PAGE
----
Addiction Recovery and the Importance of Breath

Addiction recovery in the early days reminds us to continually “let go and let God.” Personally, I found this phrase baffling. I was using alcohol and drugs to produce an immediate impact, to drown and erase the pain within my soul. As an alcoholic and an addict immediacy had been my forte, and I had no clue how to “let go and let God!” The principle of patience was suggested; patience provided me the capacity to pause and breathe.

Today, breathing is an indispensable part of how I “let go and let God.” The function of breathing is required to sustain life physically as well as sustain life spiritually. Breathing allows for more personal strength, strengthened intuition, stronger relationships, peace, clarity, restored gratitude and among other things a conscious contact with a Higher Power greater than ourselves. Breathing enables alcoholics and addicts to come terms with the suffering in their lives without requiring immediate relapse to alcohol or drugs. Breath empowers alcoholics and addicts to live in the present moment, which is the meaningful basis behind our day-to-day program.

In 12 step programs, living in the present moment is a spiritual tool that decreases fear and increases faith. “If you want to conquer the anxiety of life, live in the moment, live in the breath” (Amit Ray, Om Chanting and Meditation). I felt defeated prior to realizing the virtues of “living in the breath” and “living in the present moment.” My inability to turn my will and life over to my Higher Power was the essence of my spiritual problem. When I sought spiritual guidance, I was informed that my all suffering came from my resistance to “what is.” As a result of Breathing, we allow time alone with our intuition before we react and resist. In essence, when we stop resisting, we cease fighting everything and everyone. It is rudimentary for the alcoholic or addict to meditatively breathe. Breath helps to dismantle the resistance within the self-will of the person in recovery. Breathing in the present moment helps to diminish the 100 forms of fear, which constitute the alcoholics/addicts self-will to run riot.

In the “Big Book” of Alcoholics Anonymous, I discovered I suffered from a three-fold disease of the mind, body and spirit. In early addiction recovery, I addressed the mind and body while neglecting the spirit. I was dishonest and in delusion about my relationship with my Higher Power. I would claim faith with others and say, “I love my Higher Power!” In reality, I prayed when I needed to be rescued or occasionally prayed in the car or shower and remained in fear for the majority of the day. I was unquestionably frustrated, and in delusion of the fact I was dying of a spiritual malady. This is a common belief for alcoholics and addicts that often creates misguided blame towards people or programs that are attempting to help them. A portion of this spiritual malady stemmed from my misconceptions of a Higher Power. I believed I needed to be “closer” to God, which is a paradox. The truth for me now is that my Higher Power is closer than my very breath. All I have to do is wake up to that which is already there.

Prayer and meditation are a part of the 11th step of the program of Alcoholics Anonymous. It is very common to forget the 11th step is actually a step, opposed to an option. Breathing permits silencing of the mind and reception of a Higher Power. This lets our Higher Power demonstrate – what our Higher Power wants us to do. I still struggle with self-will; I constantly have to rely on my Higher Power to remove selfishness, dishonesty and fear. I have to practice the disciplines of step 10 and 11 everyday. Addiction recovery opened me up to my favorite spiritual practice: breathing and meditating.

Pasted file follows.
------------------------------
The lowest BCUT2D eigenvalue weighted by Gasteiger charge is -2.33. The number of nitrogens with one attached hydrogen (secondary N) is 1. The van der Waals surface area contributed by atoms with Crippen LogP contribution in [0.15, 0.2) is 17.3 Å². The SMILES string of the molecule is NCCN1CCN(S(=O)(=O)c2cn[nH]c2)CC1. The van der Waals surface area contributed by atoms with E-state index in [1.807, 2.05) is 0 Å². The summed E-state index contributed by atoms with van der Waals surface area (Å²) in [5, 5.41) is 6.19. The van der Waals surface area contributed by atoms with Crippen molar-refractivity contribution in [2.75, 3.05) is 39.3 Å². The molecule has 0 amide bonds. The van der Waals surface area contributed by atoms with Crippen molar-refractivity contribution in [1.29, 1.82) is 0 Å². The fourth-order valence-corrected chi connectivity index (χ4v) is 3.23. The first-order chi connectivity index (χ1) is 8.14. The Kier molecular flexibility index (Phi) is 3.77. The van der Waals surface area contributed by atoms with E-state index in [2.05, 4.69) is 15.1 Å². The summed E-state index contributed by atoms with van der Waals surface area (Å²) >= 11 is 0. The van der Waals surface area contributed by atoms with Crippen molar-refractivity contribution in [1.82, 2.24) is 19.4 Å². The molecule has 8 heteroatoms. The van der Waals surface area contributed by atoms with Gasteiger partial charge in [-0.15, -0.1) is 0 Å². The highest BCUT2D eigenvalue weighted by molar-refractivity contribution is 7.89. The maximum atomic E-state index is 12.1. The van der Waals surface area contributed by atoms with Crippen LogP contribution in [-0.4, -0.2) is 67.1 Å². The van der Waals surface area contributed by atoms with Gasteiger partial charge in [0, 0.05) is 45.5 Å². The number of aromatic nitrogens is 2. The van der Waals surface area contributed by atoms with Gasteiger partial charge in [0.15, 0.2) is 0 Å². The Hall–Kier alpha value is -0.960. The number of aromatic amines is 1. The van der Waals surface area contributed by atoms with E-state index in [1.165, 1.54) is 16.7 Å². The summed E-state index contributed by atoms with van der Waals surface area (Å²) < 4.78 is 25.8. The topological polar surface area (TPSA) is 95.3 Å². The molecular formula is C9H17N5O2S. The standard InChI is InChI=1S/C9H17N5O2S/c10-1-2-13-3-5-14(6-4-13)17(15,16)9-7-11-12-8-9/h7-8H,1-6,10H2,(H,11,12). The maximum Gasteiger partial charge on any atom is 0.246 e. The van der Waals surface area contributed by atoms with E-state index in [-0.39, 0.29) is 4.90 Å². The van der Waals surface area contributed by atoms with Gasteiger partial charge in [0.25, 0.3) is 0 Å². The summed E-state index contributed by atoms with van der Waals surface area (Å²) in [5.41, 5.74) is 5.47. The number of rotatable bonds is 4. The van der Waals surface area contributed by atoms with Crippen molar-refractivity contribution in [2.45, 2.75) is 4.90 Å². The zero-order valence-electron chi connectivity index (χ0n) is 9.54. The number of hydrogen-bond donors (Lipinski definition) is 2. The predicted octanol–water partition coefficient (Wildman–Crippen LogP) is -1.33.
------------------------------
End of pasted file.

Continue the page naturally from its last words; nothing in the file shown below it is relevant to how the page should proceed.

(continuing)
There are many techniques to breathe, below are several of my favorite techniques! However, I urge everyone to research and find the techniques that best suit themselves. Repetitions of the breathing exercises are as imperative as the exercises are. I recommend choosing a breathing technique and doing it twice a day for one week.

Breathing Technique 1: Begin with a long and very slow breath through the nose for 7 seconds. End with a long and very slow breath out through the mouth for 9 seconds. Try for a minimum of 4 minutes twice a day.

Breathing Technique 2: Kapalabhati Begin with a long, slow inhale, followed by a quick, powerful exhale generated from the lower belly. This technique helps when there is anger or frustration prior to meditating. Try for a minimum of 2 minutes once or twice a day.
addiction recovery
Breathing Technique 3: Box breathing Begin with a slow 4-second breath, hold for 4 seconds, breathe out for 4 seconds, and hold for 4 seconds before breathing in again. Try for a minimum of 4 minutes twice a day
addiction recovery
Breathing Technique 4: Triangle Breathing is similar to Box Breathing,however there is only one pause. Each side of the triangle is equal. Inhale 4 seconds, pause 4 seconds, exhale 4 seconds, and repeat. Try for a minimum of 4 minutes twice a day.
Bibliography:

Source photo 1 box breathing: http://dharmaineverywave.com/square-breathing/, “Dharma in Every Wave”, Aiden.

Source photo 2 triangular breathing: http://www.universal-life-church.org/pranayama-triangular-breathing.html, “Pranayama”

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